The British Veterinary Association (BVA) is urging pet owners and livestock keepers who are worried about their animals’ welfare to take steps now to avoid possible injury and distress during traditional fireworks dates such as Bonfire Night, Halloween, Diwali and New Year’s Eve.
The advice comes as vets say they are especially concerned there may be an increase in unregulated backyard fireworks this year as official displays are limited by Covid-19 restrictions.
Many animals have more acute hearing than humans, so the loud bangs and whistles – which at 150 decibels can be as loud as the noise from a jet engine – can cause significant distress and fear and lead to the development of phobia responses.
Vets see first-hand the impact of firework-related distress in pets, livestock and horses at this time of the year.
In a survey conducted by BVA in 2018, around one in 14 vets across the country reported seeing animals with firework-related injuries over the previous year, with equine vets significantly more likely to report such cases.
By far the most commonly reported cases were self-injuries caused by fireworks-related anxiety, such as fractures in horses that had bolted from their fields, or tooth injuries to dogs from chewing furniture.
The negative impact is not restricted to noise levels – the debris and remnants of fireworks and paper lanterns in fields and surrounding countryside can also pose a serious risk of injury to livestock, wildlife and zoo animals.
BVA Senior vice-president Daniella Dos Santos said: “The loud noises and bright flashes from fireworks can be extremely traumatic for animals, from dogs, cats and rabbits to livestock, horses, wildlife and zoo animals.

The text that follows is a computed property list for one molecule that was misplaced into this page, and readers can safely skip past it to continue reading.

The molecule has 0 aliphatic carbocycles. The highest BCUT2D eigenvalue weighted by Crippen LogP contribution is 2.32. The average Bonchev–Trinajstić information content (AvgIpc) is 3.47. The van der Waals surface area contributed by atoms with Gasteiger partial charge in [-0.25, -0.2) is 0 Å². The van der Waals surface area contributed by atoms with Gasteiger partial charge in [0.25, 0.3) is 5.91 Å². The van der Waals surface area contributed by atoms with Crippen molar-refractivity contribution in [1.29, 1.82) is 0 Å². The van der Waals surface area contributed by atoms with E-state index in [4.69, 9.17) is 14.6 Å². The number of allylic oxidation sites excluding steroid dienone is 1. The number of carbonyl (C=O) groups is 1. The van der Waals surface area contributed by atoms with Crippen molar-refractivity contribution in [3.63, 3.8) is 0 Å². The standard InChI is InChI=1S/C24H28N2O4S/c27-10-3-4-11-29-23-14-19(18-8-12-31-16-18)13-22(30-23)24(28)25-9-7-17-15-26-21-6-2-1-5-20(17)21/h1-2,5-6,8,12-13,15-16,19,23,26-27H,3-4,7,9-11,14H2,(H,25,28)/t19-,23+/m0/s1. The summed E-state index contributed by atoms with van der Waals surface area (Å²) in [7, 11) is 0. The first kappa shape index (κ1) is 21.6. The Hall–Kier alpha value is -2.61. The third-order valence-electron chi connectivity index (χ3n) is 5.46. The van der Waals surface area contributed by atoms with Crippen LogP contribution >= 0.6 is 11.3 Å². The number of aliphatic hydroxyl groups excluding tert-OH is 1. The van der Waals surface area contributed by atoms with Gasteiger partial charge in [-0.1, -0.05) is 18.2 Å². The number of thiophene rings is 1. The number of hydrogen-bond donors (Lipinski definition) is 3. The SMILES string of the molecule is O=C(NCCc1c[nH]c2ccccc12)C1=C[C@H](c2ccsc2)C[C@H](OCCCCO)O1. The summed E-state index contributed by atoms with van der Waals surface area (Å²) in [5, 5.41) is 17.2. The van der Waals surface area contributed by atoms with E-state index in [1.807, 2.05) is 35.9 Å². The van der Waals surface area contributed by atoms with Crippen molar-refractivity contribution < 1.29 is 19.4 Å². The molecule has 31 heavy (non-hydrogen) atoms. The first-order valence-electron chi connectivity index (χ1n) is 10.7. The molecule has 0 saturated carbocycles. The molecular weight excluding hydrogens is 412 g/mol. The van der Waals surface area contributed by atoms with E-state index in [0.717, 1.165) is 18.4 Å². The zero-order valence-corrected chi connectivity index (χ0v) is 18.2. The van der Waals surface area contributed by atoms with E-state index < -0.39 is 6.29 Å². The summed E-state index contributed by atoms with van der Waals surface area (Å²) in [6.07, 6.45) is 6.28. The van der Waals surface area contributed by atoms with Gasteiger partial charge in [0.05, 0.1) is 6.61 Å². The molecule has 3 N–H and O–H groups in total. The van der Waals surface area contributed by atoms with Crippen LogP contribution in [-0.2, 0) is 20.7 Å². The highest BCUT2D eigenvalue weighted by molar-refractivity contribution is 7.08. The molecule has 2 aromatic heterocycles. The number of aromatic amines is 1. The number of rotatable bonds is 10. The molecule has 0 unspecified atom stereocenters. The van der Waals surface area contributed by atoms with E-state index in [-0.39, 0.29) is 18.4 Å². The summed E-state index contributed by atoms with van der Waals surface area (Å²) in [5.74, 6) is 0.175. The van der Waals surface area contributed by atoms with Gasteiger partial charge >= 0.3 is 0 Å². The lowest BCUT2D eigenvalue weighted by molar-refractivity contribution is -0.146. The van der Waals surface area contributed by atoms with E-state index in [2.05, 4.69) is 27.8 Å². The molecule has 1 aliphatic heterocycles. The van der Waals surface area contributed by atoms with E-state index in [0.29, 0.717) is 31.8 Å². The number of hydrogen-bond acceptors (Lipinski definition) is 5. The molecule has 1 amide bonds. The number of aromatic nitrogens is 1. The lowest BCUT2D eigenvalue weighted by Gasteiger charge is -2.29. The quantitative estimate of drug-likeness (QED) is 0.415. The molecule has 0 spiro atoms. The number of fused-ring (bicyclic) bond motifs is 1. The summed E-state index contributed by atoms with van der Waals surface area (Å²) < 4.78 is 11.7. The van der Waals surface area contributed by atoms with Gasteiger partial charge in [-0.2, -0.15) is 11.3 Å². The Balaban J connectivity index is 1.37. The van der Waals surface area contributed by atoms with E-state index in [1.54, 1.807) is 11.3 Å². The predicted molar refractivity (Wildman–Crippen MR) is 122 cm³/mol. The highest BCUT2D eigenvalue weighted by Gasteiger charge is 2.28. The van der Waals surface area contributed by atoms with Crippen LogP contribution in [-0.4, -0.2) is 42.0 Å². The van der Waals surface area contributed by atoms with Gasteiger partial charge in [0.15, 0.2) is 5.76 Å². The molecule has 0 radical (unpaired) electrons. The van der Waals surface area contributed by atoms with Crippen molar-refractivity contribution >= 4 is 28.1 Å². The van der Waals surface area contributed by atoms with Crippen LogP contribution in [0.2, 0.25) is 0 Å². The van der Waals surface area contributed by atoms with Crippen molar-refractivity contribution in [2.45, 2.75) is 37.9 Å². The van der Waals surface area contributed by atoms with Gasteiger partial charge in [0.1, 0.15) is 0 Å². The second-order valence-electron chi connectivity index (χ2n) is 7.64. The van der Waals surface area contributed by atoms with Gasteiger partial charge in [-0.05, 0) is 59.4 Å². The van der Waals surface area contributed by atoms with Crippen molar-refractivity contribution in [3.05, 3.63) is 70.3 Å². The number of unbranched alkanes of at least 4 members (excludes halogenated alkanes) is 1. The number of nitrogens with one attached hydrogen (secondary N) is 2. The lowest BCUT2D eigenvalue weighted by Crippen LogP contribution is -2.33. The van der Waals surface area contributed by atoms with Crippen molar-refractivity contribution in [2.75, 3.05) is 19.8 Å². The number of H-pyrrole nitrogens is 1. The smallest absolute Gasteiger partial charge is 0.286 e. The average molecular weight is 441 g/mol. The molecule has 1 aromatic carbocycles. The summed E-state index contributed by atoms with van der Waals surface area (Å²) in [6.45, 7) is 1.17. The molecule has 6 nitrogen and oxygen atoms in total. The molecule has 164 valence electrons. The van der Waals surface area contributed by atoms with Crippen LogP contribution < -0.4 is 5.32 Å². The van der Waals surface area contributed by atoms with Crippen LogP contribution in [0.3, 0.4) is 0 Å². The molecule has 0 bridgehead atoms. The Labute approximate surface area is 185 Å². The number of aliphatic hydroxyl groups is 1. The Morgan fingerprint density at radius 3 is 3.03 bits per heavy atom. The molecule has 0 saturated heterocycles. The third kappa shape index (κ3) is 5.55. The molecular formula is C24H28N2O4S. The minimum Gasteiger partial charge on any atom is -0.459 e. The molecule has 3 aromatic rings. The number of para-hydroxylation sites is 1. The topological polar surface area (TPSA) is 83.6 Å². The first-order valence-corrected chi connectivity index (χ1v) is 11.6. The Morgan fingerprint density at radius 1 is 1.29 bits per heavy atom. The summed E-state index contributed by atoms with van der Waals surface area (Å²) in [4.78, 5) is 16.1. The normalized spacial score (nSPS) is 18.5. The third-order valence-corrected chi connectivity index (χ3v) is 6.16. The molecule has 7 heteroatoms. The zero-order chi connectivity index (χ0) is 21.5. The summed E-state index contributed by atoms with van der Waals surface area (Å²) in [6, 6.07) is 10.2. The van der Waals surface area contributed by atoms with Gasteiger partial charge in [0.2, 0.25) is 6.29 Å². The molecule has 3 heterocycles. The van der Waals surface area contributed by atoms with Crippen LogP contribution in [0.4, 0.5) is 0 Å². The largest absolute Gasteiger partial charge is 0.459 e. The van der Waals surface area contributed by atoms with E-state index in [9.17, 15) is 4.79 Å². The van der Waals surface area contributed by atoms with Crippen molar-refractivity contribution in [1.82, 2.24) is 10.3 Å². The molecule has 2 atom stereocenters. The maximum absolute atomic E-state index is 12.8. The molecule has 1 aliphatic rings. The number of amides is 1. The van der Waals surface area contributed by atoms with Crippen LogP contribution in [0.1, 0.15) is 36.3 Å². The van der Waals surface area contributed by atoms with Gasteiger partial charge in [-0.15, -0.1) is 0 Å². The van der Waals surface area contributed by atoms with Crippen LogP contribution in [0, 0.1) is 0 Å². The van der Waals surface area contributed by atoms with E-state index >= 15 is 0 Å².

“While Covid-19 restrictions may lead to the cancellation of official displays, we are worried about a rise in the number of backyard celebrations.
“We’d encourage pet owners and livestock keepers to consult with their vet as far in advance as possible to discuss management and treatment options, which may include noise desensitisation techniques, applying pheromone products around the house, and preparing a ‘safe place’ for animals.
“With professional input and owner commitment and patience, a phobia of fireworks can be effectively treated with appropriate behaviour-modification techniques.
“In more severe cases, vets may also prescribe medications to help pets struggling with fireworks distress.
“Even if you don’t expect your pet to be anxious please consider staying close at hand on the noisiest evenings, providing background noise when fireworks are going off and, most importantly, staying calm yourself so your animal is reassured.”
Signs of fireworks-related distress can vary from animal to animal.
While some pets show obvious signs of fireworks-related anxiety, such as barking, panting, drooling and attempts to escape, there are also more subtle signs that owners should be aware of, including restlessness and toileting in the house.
Cats often hide, while rabbits may keep very still and thump the ground with their back feet.
Cows or sheep startled by the loud noises from fireworks are at risk of injuring themselves on fencing, farm equipment or fixtures and fittings within their housing.
Poultry are especially at risk of ‘smother’, where in a fear response birds huddle together, which can result in death for some.
Horses and ponies are prey animals and exhibit ‘flight’ responses in response to any threat, which can result in running away or trying to escape their enclosures.
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Pictured top: Owners are being urged to protect their pets as firework season approaches
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